The Wild take on the Montreal Canadiens in a game that shouldn’t be missed… tickets include a new custom designed Grunt Style T-Shirt and entry into a raffle for autographed items.
Ticket collection will take place in the lobby of the Xcel Energy Center at 6:00 p.m on Thursday, November 2. Tickets cost $40 and can be purchased at: http://www.augsburg.edu/alumni/events/
The Augsburg Alumni Association is looking for volunteers to serve on the board of directors. All alumni are welcomed and encouraged to apply. The Alumni Board guides the alumni office in serving the valued alumni, families, and friends of Augsburg by providing resources and opportunities to engage alumni with the college and each other through consistent communication, inclusive programming, and intentional relationship building. All alumni are welcomed and encouraged to apply. To apply or find out more, contact Alumni Director Katie Koch ’01 at firstname.lastname@example.org.
With so many amazing things are happening at Augsburg, it may be helpful to have a little guidance about just how much is happening this year for the 35 Augsburg groups raising funds this year.
How can you support these initiatives? Read on! We’ve collected some examples of how your gifts this Thursday can make a huge impact in the lives of Augsburg students, faculty, and community members. Thanks for your support!
You can see all of Augsburg’s Give to the Max Day projects, and make your gifts now.
Your gift to the Augsburg Fund helps ensure that Augsburg continues to provide financial aid and scholarships for more than 95% of our student body, keeping access to education for all a priority on campus.
2. Your gift to the Augsburg Health Commons means members of our Cedar-Riverside community who are struggling to provide for their families don’t have to worry about the cold winter ahead.
3. Your gift to Augsburg Campus Kitchens helps expand and improve our campus gardens, where students and community members work together to grow healthy food and integrate green practices into our cities. Watch the video here.
4. Your gift to Augsburg’s Biology Department supports cutting-edge research on issues affecting Minnesota’s agricultural sector, including the health of soybeans. Watch the video here.
5. Your gift to Augsburg’s Chemistry Department gives students like Zach Swingen ‘16 the chance to work closely with Minnesota schools to build new curriculum that gets kids excited about science. Watch the video here.
6. Your gift to Augsburg’s Baseball and Softball teams gives our student-athletes a chance to train in Tucson, Arizona. It also gives Auggie Eagle a little break from the cold weather… watch the video here!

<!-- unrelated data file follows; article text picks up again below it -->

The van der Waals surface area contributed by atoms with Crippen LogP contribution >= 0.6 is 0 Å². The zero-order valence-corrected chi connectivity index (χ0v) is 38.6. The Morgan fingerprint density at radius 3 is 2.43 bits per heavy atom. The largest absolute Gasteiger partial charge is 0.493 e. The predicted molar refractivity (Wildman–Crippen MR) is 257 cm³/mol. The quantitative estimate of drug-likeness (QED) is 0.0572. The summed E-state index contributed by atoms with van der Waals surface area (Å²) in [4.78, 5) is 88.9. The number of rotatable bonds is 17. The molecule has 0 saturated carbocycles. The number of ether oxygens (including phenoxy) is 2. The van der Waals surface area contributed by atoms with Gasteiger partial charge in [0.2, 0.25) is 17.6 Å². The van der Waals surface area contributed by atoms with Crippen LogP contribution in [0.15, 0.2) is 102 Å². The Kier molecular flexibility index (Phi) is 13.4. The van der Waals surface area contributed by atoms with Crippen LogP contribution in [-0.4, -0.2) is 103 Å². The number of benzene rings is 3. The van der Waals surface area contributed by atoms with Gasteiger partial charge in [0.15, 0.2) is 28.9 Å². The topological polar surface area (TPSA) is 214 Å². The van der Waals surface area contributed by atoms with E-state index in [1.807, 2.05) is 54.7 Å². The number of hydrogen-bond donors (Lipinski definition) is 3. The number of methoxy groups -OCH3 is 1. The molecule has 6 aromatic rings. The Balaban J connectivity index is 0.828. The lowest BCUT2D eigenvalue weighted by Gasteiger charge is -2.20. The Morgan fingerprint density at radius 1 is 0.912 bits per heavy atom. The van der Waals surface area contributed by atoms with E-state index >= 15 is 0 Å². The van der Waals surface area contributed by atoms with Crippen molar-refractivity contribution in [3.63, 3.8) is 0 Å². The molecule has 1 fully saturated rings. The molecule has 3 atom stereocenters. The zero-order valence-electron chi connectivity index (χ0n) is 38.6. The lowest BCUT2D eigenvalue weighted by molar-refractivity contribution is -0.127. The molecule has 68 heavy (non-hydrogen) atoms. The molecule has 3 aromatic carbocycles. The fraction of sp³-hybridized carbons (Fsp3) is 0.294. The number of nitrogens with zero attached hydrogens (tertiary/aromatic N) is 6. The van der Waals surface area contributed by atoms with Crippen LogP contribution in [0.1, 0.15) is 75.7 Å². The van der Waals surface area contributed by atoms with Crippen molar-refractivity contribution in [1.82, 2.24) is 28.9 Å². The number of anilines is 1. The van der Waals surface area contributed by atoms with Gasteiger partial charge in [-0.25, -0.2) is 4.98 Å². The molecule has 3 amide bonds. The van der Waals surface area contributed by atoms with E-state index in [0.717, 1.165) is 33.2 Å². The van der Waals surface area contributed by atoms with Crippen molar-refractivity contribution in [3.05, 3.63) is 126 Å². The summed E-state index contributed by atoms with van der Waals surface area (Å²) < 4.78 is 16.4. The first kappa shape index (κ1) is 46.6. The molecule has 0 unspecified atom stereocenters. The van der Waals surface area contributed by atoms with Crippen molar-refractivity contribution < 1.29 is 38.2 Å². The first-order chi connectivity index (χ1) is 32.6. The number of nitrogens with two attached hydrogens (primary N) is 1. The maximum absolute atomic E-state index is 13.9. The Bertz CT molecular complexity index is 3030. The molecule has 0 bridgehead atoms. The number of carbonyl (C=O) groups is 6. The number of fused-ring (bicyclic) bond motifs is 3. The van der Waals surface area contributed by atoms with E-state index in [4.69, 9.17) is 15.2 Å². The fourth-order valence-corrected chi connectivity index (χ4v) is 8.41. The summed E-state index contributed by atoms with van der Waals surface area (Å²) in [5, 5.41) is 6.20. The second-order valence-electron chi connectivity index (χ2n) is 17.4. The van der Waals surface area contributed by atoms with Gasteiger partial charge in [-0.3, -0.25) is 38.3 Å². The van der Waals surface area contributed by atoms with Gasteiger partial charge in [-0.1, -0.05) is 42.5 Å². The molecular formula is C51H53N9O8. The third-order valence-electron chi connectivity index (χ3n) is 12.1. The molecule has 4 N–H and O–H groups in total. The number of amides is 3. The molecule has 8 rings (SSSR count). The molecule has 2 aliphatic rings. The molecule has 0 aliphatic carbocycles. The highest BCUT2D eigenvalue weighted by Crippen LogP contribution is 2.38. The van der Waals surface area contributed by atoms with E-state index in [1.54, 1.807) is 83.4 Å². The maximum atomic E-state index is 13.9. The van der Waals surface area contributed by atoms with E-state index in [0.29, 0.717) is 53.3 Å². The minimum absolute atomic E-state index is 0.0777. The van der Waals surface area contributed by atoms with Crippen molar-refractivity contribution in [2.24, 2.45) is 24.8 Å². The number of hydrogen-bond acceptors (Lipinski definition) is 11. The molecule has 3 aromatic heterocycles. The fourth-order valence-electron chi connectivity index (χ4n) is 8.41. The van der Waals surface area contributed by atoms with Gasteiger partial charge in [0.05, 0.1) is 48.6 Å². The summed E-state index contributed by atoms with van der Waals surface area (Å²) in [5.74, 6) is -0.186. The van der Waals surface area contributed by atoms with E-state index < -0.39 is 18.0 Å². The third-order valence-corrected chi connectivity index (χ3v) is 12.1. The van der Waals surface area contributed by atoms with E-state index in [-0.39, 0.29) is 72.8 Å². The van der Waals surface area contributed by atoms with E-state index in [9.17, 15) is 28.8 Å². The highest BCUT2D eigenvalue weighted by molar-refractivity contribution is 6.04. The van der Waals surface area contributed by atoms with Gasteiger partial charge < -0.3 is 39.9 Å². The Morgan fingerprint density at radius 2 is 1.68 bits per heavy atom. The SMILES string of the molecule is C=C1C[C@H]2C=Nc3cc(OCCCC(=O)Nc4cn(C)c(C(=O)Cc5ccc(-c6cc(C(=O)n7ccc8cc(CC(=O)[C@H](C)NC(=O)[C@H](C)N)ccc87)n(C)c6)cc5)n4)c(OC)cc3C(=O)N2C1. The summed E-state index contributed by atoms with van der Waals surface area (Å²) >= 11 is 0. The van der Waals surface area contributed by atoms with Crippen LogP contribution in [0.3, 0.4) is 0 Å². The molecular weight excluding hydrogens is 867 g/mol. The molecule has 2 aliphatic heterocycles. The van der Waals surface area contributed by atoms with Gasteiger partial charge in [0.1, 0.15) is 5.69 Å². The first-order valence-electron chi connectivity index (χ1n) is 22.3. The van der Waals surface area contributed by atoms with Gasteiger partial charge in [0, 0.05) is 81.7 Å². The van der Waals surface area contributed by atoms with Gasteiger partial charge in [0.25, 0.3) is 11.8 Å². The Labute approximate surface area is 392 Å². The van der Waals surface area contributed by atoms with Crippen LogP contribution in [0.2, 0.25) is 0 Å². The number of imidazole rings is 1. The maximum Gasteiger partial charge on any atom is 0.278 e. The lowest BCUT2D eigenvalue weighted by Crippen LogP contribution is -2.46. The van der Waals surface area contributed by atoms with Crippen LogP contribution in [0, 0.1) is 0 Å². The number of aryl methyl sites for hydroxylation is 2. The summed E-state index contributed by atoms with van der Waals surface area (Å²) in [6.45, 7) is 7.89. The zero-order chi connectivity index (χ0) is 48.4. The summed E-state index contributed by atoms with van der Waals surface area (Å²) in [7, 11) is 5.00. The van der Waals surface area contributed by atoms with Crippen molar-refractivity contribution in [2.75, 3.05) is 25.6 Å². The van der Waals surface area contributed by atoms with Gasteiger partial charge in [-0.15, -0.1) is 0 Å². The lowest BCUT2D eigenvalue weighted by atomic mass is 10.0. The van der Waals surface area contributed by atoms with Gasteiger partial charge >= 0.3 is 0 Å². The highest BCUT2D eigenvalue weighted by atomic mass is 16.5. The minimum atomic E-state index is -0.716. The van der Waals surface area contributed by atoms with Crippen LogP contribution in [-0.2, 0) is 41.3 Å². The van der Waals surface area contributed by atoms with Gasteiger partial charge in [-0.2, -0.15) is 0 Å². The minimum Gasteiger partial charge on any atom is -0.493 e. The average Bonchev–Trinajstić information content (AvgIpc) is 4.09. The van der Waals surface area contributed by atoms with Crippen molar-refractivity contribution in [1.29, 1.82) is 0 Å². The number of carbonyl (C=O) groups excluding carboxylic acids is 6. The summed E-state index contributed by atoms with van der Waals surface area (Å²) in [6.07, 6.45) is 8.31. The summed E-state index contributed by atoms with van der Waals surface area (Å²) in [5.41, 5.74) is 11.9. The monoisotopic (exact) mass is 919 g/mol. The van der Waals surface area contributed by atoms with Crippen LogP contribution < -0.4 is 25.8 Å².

7. Your gift to Augsburg’s SMART group will help raise awareness and advocate for issues related to sexual violence and recovery in the Augsburg community.
8. Your gift to the Augsburg Theater Department’s Production Fellowship helps fund students of color who are exploring a career in artistic production, making the industry more representative and giving future generations of creative people new role models.
9. Your gift to Augsburg’s Peace Scholars Fund helps support the motivated, global-minded group of students who are Augsburg Peace Scholars. Watch the video here.
10. Your gift to Augsburg’s StepUP® Program creates opportunities for students in recovery to spread their message of hope and acceptance throughout the Twin Cities in speaking engagements, activities, and community events.
11. Your gift to the Sabo Center’s Sabo Scholars continues that work that Augsburg alumnus Martin Olav Sabo ‘59 believed in and spent his life achieving—equipping young leaders to move beyond the classroom to listen, value, and support democracy in every facet of community life.
12. Your gift to Augsburg’s Women’s Volleyball program provides our 2016 MIAC Champions with the chance to take their game abroad, as they challenge themselves against tougher opposition and experience new cultures, all while proudly representing Augsburg..
13. Your gift to Augsburg’s Minnesota Urban Debate League program gives young people across the metro area the chance to build their communication skills and confidence, giving them the tools to be successful leaders in their community.
14. Your gift to Lindell Library support an expanded collection of local, Minnesota authors and a speaker series that honors the many contributions our residents have made to the stories of art, architecture, history, literature, politics, and native and immigrant groups.
15. Your gift to any of four Augsburg projects count double. Donations to AWE for Emergence, the Peace Scholars Program, STEM, Biology, and Chemistry will be matched for every dollar, thanks to generous donors willing to help us all do more, together,
16. Your gifts help Augsburg win the Colleges and Universities category that earns the College a $10,000 prize—and each hour on Give to the Max Day, one Golden Ticket of $1,000 will be awarded through a random drawing of all donations transacted during the previous hour. Additionally, two Super-Sized Golden Tickets of $10,000 each will be awarded randomly.
With 36 Augsburg programs participating in Give to the Max, it’s easy to choose the Auggie causes that speak to your heart. Just don’t expect to be satisfied with just one!